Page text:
Holy Island of Lindisfarne

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5/5

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Date of travel

May, 2017

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Travelled with

Adult family

Reasons for trip

If you have visited Iona on the west coast of Scotland, a visit to “Lindisfarne Island”:https://www.lindisfarne.org.uk/ off the east coast of England, Northumberland to be exact, is a must. Saint Aidan left the holy island of Iona to establish a monastery on a new Holy Island – Lindisfarne. It is one of those islands that you can access by road at low tide so you have to watch timetables to ensure you have enough time to explore it. We had checked out the timetables when we were at Seahouses the day before so we headed to Lindisfarne to ensure we arrived just after high tide. You can also check the website for safe crossing times as well as opening times for the Priory and Lindisfarne Centre. Ours was one of the first vehicles over the causeway and into the parking lot – the main car park on the left over the causeway – and then we headed left into the village.

We decided to go on the nature walk in the Short Walks Around St. Oswald’s Way guidebook we had found in our rented cottage. We had used the guidebook for a walk the day before in “Bamburgh”:https://www.silvertraveladvisor.com/review/place/175595-review-bamburgh. We all took advantage of the facilities in the Coach Park in the village (there are no toilets on the walk) then headed back to the main car park, past it towards the causeway, then turned right through the gate before the sands. It was moving to see the pilings still in the sand between the island and the shore marking where the pilgrims used to walk out to the island before the road was built in 1966. They looked mystical in the mist. There were many different wildflowers along the route such as bluebells. We followed the path past the old lime kilns from the Kennedy Limeworks then the old waggonway to the right “where horse-drawn wagons took limestone from quarries at Snipe Point and Nessend to the kilns.” We found the map in the guidebook not to be entirely helpful. We took what we thought was the mentioned diversion to Nessend through the sandhills but never found the markers along the way. We could see the odd person in the distance along the far shore and followed paths through the sandhills until we reached the shore ourselves. It turned out we turned too early and came out at Snipe Point and walked along to Nessend where we found the markers and used them to get back to the main trail. The views at the coast were stunning though we did not see any seals. The beaches and the cliffs were lovely and we watched the breakers and the shore birds for a while. Though it was breezy, the early mist cleared and it was a lovely and sunny morning.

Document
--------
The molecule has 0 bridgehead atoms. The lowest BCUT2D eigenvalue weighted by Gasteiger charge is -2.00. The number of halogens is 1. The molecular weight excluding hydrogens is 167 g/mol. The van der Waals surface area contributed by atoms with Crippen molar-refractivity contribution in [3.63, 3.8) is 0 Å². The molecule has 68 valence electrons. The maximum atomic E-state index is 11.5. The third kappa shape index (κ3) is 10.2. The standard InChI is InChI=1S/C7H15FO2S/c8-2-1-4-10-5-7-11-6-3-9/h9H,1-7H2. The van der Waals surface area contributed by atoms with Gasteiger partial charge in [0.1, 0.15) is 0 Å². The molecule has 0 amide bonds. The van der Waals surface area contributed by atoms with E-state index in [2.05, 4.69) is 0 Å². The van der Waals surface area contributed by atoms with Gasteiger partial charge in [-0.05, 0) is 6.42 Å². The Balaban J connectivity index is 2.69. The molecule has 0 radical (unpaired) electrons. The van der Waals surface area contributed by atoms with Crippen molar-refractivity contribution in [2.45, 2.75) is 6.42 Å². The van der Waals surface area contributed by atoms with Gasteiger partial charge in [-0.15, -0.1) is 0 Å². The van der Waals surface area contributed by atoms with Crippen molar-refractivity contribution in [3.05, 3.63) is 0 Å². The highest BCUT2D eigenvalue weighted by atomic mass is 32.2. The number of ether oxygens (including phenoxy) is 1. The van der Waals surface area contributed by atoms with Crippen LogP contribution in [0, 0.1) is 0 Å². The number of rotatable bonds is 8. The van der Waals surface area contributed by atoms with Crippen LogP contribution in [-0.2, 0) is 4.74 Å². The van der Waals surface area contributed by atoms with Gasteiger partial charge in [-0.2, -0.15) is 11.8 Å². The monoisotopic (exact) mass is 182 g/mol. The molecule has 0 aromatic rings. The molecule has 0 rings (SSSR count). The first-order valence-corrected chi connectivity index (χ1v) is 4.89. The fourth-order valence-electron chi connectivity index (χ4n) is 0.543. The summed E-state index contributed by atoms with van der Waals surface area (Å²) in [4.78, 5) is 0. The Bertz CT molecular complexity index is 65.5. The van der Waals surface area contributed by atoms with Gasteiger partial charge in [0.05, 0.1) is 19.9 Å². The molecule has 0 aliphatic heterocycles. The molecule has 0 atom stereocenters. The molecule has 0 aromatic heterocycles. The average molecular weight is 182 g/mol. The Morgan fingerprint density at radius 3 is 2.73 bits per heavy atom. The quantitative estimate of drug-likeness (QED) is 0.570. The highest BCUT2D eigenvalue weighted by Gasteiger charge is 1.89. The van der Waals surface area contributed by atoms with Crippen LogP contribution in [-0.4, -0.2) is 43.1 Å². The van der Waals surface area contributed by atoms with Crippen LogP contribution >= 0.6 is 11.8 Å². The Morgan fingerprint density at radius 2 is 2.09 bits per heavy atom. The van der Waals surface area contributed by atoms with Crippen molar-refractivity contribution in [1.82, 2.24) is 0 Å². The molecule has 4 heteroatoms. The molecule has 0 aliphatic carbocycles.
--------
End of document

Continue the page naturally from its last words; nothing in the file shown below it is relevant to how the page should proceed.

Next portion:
When we got back to the main path we continued to the left to the old waggonway and turned left toward the Lough – freshwater lake – cutting across Emmanuel Head with its pyramid navigation marker. We stopped for a short while in the hide to watch the birds on the Lough – swans, coots, ducks. We did see some pale-bellied brent geese from Spitzbergen in Artic Norway. The Lindisfarne National Nature Reserve is a hive of wildlife. Past the hide we turned right at the next gate and headed back to the village as the castle is closed for repairs until 2018. Once you pass the farmyard you turn left into the village.

After a nice lunch at the “Lindisfarne Hotel”:https://www.silvertraveladvisor.com/review?id=175857 we had a look around St. Mary’s Parish Church next to the Priory. The church is home of the Lindisfarne Gospels circa 698AD and there are storyboards inside the church providing information and pictures of the illuminated pages and the stories of St. Aidan and St. Cuthbert. There are lovely stained glass windows and an imposing elm wood sculpture as you enter called The Journey by Dr. Fenwick Lawson. It depicts the journey of St. Cuthbert’s coffin from the island to Durham, and amazingly, was carved mostly with a chainsaw. There is another one (a bronze copy) in Durham, in the Millenium Square, reflecting the end of his journey.

We went into Lindisfarne winery and sampled the various meads and chocolates and bought many – the pink and the original. My aunts and I did a bit more shopping while my uncle sat outside in the sunshine with all the shopping bags. There are some interesting children’s stories about the Unicorn of Holy Island and the Berwick Bear.

When we left the island with half an hour to spare before the tide came in, there were very few vehicles left in the car park. No one wanted to get stranded on the island!

Denise Bridge

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